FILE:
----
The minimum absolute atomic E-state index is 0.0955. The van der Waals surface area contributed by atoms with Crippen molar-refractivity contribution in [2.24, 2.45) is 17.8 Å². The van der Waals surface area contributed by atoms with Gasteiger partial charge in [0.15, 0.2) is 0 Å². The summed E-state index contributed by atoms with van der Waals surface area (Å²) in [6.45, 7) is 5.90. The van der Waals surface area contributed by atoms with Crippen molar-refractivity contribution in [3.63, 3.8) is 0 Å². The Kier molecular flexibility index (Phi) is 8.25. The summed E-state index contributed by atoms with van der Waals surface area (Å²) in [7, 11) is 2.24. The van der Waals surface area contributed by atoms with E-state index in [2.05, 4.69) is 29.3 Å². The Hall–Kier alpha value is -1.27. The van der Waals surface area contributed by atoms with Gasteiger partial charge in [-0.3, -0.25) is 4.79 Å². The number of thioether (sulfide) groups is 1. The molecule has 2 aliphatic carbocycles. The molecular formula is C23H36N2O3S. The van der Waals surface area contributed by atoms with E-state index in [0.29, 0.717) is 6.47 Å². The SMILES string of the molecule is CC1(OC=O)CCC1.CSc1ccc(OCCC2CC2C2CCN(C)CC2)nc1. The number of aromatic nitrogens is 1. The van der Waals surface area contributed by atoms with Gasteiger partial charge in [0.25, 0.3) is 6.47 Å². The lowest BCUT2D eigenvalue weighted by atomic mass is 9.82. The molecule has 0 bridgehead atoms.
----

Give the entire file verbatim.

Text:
The minimum absolute atomic E-state index is 0.0955. The van der Waals surface area contributed by atoms with Crippen molar-refractivity contribution in [2.24, 2.45) is 17.8 Å². The van der Waals surface area contributed by atoms with Gasteiger partial charge in [0.15, 0.2) is 0 Å². The summed E-state index contributed by atoms with van der Waals surface area (Å²) in [6.45, 7) is 5.90. The van der Waals surface area contributed by atoms with Crippen molar-refractivity contribution in [3.63, 3.8) is 0 Å². The Kier molecular flexibility index (Phi) is 8.25. The summed E-state index contributed by atoms with van der Waals surface area (Å²) in [7, 11) is 2.24. The van der Waals surface area contributed by atoms with E-state index in [2.05, 4.69) is 29.3 Å². The Hall–Kier alpha value is -1.27. The van der Waals surface area contributed by atoms with Gasteiger partial charge in [-0.3, -0.25) is 4.79 Å². The number of thioether (sulfide) groups is 1. The molecule has 2 aliphatic carbocycles. The molecular formula is C23H36N2O3S. The van der Waals surface area contributed by atoms with E-state index in [0.29, 0.717) is 6.47 Å². The SMILES string of the molecule is CC1(OC=O)CCC1.CSc1ccc(OCCC2CC2C2CCN(C)CC2)nc1. The number of aromatic nitrogens is 1. The van der Waals surface area contributed by atoms with Gasteiger partial charge in [0.25, 0.3) is 6.47 Å². The lowest BCUT2D eigenvalue weighted by atomic mass is 9.82. The molecule has 0 bridgehead atoms.